Wednesday, August 29, 2012

Forgiveness, Reconciliation and Consequence Clarified

Have you wrestled through the whole issue of forgiveness?  This wasn't really an issue for me before I became a Christian, but then after becoming a Christian I started to believe we were to forgive with reckless abandon regardless of the situation.  As I wrestled through the application of forgiveness Jesus' words to Peter often surfaced, "I do not say to you, up to seven times [speaking of forgiveness], but up to seventy times seven" (Matt. 18:21).  This presented some pain for me as I thought the Christian was to become a human punching bag by enabling an endless cycle of abuse followed by forgiveness.

Clearly the Christian has been forgiven much and should forgive as they have been forgiven by Christ (Ephesians 4:32).  This point is clear.  But what exactly is forgiveness?  I have heard that forgiveness is releasing the person who wronged you from owing you anything.  I get this as ultimately it helps you not to become an embittered person.  But does one-sided forgiveness result in reconciliation?  I think it is at this point where we often miss the mark because we think one-sided forgiveness should result in reconciliation, but most times it does not.

I find it interesting that the above quote by Jesus to forgive 70 times is found in the context of disciplining one in sin (see Matt. 18:15-20).  This is helpful to me as the context gives instructions for how do deal with someone in sin.  This is a flowchart to follow in disciplining the one in sin.  Jesus clearly instructs an escalation of consequence for the person refusing to repent.  If repentance doesn't occur the person is to be brought before the church and then essentially excommunicated from the body.  This seems harsh by our standards today.  But Jesus concludes by affirming their decision to discipline by saying, "For where two or three have gathered [the context is NOT prayer, but disciplining a fellow believer] together in my name, I am there in their midst" (Matt. 18:20).  Clearly the aim of discipline is reconciliation, but reconciliation seems dependent on repentance.  One's failure to repent often results in the consequence of a broken relationship.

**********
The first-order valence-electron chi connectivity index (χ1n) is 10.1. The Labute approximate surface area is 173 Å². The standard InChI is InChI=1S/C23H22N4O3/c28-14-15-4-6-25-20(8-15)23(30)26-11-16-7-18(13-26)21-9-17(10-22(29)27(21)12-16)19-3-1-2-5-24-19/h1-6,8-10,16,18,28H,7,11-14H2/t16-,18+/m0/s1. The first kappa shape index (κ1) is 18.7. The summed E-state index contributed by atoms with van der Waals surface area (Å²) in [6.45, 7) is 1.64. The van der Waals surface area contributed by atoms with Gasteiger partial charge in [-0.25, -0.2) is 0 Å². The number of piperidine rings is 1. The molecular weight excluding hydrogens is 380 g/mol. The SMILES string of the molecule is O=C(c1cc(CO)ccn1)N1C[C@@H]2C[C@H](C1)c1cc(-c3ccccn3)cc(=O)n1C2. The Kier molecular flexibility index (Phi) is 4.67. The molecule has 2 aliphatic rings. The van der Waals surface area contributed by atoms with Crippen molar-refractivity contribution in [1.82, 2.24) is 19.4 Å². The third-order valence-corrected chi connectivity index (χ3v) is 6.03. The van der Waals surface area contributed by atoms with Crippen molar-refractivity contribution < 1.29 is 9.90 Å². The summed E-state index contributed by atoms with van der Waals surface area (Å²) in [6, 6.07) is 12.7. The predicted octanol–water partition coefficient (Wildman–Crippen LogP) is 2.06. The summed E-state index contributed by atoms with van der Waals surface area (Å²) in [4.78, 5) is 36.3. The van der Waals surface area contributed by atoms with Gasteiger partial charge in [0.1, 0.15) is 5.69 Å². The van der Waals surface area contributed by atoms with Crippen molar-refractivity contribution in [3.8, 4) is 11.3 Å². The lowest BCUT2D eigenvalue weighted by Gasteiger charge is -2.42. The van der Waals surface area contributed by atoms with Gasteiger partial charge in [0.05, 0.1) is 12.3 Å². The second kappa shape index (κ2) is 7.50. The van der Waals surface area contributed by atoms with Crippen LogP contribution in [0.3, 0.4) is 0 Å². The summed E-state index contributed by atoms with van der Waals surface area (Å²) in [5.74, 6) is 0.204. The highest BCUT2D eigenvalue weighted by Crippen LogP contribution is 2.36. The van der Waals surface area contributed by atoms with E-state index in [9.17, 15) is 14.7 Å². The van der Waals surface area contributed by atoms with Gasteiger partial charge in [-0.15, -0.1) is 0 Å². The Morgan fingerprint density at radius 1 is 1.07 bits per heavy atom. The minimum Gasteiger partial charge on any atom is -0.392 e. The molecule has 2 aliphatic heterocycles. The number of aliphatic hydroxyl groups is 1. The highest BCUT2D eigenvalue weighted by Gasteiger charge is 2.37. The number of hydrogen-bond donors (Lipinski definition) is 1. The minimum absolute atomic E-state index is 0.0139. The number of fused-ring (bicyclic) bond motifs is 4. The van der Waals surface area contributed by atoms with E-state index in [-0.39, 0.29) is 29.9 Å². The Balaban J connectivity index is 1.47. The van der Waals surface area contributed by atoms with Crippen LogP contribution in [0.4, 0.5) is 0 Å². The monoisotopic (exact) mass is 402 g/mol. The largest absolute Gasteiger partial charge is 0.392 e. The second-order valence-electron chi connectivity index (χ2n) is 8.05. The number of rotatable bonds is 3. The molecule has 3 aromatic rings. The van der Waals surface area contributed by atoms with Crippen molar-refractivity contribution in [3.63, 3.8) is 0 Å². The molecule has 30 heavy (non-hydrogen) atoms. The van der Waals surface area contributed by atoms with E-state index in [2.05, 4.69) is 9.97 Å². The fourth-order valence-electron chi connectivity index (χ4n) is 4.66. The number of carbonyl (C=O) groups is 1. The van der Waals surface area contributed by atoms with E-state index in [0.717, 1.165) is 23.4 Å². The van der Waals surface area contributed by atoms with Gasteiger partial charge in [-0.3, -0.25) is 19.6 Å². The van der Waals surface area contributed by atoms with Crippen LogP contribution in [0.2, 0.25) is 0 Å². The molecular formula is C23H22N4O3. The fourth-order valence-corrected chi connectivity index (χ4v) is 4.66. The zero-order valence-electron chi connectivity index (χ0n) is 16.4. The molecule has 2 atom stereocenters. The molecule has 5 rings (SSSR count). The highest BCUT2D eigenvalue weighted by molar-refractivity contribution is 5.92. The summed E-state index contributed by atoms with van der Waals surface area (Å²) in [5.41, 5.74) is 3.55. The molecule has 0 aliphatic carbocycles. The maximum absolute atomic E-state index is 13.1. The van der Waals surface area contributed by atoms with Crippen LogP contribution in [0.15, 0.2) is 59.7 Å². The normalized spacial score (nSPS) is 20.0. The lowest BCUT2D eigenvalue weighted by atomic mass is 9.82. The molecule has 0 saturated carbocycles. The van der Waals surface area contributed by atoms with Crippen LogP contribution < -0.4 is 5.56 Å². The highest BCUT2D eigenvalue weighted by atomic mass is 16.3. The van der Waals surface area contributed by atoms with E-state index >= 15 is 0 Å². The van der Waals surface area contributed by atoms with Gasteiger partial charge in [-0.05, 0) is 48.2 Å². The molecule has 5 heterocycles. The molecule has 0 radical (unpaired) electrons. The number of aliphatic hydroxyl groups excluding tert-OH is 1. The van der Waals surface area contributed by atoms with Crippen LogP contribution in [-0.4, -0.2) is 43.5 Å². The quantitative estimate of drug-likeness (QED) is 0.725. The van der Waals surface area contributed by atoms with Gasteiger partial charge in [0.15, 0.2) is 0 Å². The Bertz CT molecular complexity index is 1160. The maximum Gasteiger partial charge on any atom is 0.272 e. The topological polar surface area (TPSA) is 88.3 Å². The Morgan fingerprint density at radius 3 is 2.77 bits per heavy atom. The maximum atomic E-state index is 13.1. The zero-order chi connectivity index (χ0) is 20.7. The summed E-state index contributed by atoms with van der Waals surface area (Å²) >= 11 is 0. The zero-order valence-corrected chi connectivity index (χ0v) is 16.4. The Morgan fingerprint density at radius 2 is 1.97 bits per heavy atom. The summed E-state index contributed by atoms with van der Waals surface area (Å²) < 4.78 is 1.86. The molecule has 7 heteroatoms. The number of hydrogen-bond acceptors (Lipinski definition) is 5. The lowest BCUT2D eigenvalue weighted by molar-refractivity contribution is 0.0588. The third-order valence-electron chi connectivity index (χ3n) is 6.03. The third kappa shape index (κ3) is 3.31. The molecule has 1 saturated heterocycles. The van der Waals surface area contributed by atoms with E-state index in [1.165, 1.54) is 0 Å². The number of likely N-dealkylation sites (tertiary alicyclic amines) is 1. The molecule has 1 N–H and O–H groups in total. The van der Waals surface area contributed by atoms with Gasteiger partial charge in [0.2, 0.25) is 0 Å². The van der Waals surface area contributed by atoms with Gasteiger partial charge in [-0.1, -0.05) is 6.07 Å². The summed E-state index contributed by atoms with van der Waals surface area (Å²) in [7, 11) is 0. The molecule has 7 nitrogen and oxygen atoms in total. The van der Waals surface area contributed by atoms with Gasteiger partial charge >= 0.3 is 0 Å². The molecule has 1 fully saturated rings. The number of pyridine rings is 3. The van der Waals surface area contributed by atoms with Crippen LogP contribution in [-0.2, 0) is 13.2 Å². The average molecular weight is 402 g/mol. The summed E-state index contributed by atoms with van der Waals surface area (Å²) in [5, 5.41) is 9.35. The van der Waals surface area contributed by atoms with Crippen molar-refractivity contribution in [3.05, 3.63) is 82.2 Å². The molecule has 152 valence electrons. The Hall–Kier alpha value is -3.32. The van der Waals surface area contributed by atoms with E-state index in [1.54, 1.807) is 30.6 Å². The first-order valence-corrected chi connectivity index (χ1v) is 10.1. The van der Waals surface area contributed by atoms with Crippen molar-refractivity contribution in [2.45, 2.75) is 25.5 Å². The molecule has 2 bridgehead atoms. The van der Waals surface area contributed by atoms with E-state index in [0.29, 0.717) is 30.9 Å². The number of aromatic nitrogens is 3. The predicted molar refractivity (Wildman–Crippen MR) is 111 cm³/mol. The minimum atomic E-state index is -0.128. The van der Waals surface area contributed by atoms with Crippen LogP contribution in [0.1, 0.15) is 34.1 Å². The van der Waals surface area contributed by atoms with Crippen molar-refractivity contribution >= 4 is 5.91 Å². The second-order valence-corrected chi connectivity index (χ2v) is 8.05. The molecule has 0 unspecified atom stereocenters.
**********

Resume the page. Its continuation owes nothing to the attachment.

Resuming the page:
I love the instruction the Apostle Paul gives in Romans 12:18, "If possible, so far as it depends on you, be at peace with all men."  This is our aim.  The Christian's hearts desire should be to be at peace with all people.  This isn't always possible.  If someone has wronged you, you should seek them out with an aim of reconciling this problem.  This might fail.  At this point involving a mediator can be beneficial, but still might not result in reconciliation.  Regardless of how hard you try the other person may never truly repent and make amends toward reconciliation resulting in the consequence of a damaged relationship.